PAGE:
An investigation that started in August, 1976, with what a policeman describes as no more than a gut reaction ended yesterday with the sentencing of 18-year-old Montie Ralph Rissell to four consecutive life prison terms for slaying four Alexandria women.
Rissell, sentenced in Alexandria Circuit Court, had once been arrested on an attempted robbery charge by Alexandria police Det. John W. Turner and lived in the western Alexandria neighborhood where the four women and Turner himself lived. (Rissell has also been convicted of slaying a fifth woman, who worked in the western Alexandria area, and is to be sentenced Monday by a court in Fairfax County for her death.)
The first of the slayings - that of Aura Marina Gabor, 26 - occurred on Aug. 4, 1976. She was found strangled with her own brassiere.
Det. Turner recalls that he had "a gut feeling" that the murderer was Rissell. He said he had developed a rapport with the youth and his mother in 1973 after Rissell had tried to rob a woman in an elevator near his home with a knife after saying, "this is a stick up."
Partly because the elevator incident happened in the same neighborhood where Gabor lived. Turner said, "I suspected him (Rissell) from the first murder." Gabor's car also was found parked on Beauregard Street not far from Rissell's home on N. Armistead Street, Turner said.
Nevertheless, four more women were to die and the arrest was far in the future.
The second slaying - this time by stabbing - occurred seven months later. Turner said that last March 8, a day after the body of 22-year-old Ursula Miltenberger was found in a Fairfax wood, he and a Fairfax County policeman discussed the similarities of the Gabor and Miltenberger killings but reached no definite conclusions.
Then, on April 30, the drowned body of Glady's R. Bradley, 27, was found in Holmes Run.Turner said he went to the same area where Gabor's car had been found and located Bradley's car. He said he drew a triangle on a map, using as its points Gabor's car, Bradley's car and Rissell's home. But he said he thought Rissell was incarcerated at the time of the most recent slaying.
The body of Jeannette McClelland, 24, who had been stabbed 24 times, was found last May 5. Turner said he and a Fairfax detective decided to compare the Miltenberger and McClelland murders because both had been stabbed repeatedly and had been found in woods near their cars.
Rissell's fingerprints matched those found by the Fairfax police on Miltenberger's car, Turner said.
After the McClelland killing, Turner said police had a psychiatrist look at the facts and draw a personality profile of the suspect they wanted.
"I looked at the profile and he could have stamped Montie Rissell on it," Turner said.
During May, Alexandria police worked on almost no other case and exchanged information with Fairfax police, according to Alexandria police Capt. Clyde Scott. Turner and other detectives put in more than 100 hours overtime, some of it lying in creeks, waiting for Rissell to strike again, setting up roadblocks and keeping Rissell under surveillance, Turner said.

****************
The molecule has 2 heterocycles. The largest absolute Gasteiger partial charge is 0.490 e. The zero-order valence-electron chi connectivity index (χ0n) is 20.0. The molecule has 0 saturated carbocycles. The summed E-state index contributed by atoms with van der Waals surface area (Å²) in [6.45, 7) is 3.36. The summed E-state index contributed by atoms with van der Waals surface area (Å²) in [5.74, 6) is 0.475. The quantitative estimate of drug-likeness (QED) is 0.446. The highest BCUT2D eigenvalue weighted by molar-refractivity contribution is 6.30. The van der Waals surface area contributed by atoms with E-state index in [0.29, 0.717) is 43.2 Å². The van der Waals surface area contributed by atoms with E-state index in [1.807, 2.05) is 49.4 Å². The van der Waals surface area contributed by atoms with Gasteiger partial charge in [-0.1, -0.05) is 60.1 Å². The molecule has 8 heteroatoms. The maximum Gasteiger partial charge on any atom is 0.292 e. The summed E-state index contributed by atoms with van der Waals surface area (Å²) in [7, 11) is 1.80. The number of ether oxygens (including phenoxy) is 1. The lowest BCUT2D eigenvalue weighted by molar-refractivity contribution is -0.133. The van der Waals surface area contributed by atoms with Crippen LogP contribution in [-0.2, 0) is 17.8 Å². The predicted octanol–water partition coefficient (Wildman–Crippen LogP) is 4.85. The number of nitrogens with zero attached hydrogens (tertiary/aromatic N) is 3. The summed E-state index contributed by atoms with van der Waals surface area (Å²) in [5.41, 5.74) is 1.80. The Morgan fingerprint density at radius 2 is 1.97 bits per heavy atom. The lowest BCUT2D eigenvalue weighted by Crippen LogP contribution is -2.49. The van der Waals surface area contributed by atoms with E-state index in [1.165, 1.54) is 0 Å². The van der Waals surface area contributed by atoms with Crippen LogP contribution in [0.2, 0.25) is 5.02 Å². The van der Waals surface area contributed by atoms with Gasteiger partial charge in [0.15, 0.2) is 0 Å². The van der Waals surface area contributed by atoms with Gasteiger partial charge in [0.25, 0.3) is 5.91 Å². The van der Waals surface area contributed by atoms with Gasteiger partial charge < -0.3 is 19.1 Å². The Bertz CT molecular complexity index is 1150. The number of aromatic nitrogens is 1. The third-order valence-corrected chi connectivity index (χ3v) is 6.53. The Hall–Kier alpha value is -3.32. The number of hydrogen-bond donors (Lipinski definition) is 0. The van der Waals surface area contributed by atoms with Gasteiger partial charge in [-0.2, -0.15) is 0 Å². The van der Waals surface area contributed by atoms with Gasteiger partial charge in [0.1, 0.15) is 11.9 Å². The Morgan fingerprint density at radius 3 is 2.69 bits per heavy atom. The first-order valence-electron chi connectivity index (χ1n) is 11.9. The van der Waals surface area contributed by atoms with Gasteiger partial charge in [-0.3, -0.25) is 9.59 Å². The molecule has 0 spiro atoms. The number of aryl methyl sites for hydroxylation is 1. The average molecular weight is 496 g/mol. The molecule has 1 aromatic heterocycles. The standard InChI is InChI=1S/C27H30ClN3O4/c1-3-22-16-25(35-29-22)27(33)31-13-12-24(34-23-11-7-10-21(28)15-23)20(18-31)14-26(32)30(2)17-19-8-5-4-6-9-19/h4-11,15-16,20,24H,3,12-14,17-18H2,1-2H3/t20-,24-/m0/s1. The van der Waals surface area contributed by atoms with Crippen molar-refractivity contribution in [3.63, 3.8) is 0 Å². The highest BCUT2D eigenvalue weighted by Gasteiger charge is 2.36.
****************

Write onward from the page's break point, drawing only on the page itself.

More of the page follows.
On May 17, Aletha Byrd, 35, who had been missing from her home since April 10, was found dead of multiple stab wounds in a wooded area. Police searched Rissell's car at that point, showed him Byrd's wallet, keys and comb they found in the car and at that point - May 18 - Rissell confessed to killing all five women.
He was charged with abducting, raping and murdering all five, although the abduction and rape charges were dropped when he pleaded guilty to the murder charges.
In court yesterday his 22-year-old sister cried silently and more than two dozen of his friends from T. C. William High School looked on as Rissell was sentenced by Judge Donald H. Kent. Rissell made no statement on his own behalf, but one of his attorneys, Stephen Pickard, said Rissell wanted him to tell the judge he was remorseful.
Rissell will be eligible for parole after serving 20 years in prison.
Clarke said 10 states have passed legislation similiar to what the Council is considering.
According to a presentenct report, Rissell "evidences an unstable family background marked by two divorces and the absence of consistent male supervision for approximately eight years of his life."
Rissell has "a history of psychological treatment since 1973," the report continued, and "has appeared generally responsive to treatment and the degree of dangerousness indicated by the present offenses never clearly surfaced during his therapy."
The psychiatrists and others who worked with Rissell since 1973, the report said, "can only conclude that these offenses and the psychological dynamics which caused (him) to commit them were totally hidden."
Rissell told police, the report says, that "his actions in these offenses were even hidden from him from the time immediately after they occurred until he was arrested and charged."
Rissell's regular psychiatrists interpreted his statement to police as evidencing "psychological dissociation and denial as found in cases of multipersonality."
Following yesterday's sentencing, the Rev. Richard Martin of St. Leo's Church in Fairfax, told Rissell's mother, "they'll get him some help. That's the most important thing."
Father Martin told a reporter he had talked frequently with Rissell since he has been in jail and that the youth "was definitely remorseful from the very beginning. I think he began his sentences many, many months ago."
Det. Turner, who credited co-operation between Fairfax and Alexandria police and commonwealth's attorneys for Rissell's capture, has been named one of the nation's top 10 police officers by the International Association of Chiefs of Police and a national magazine for his work in the case.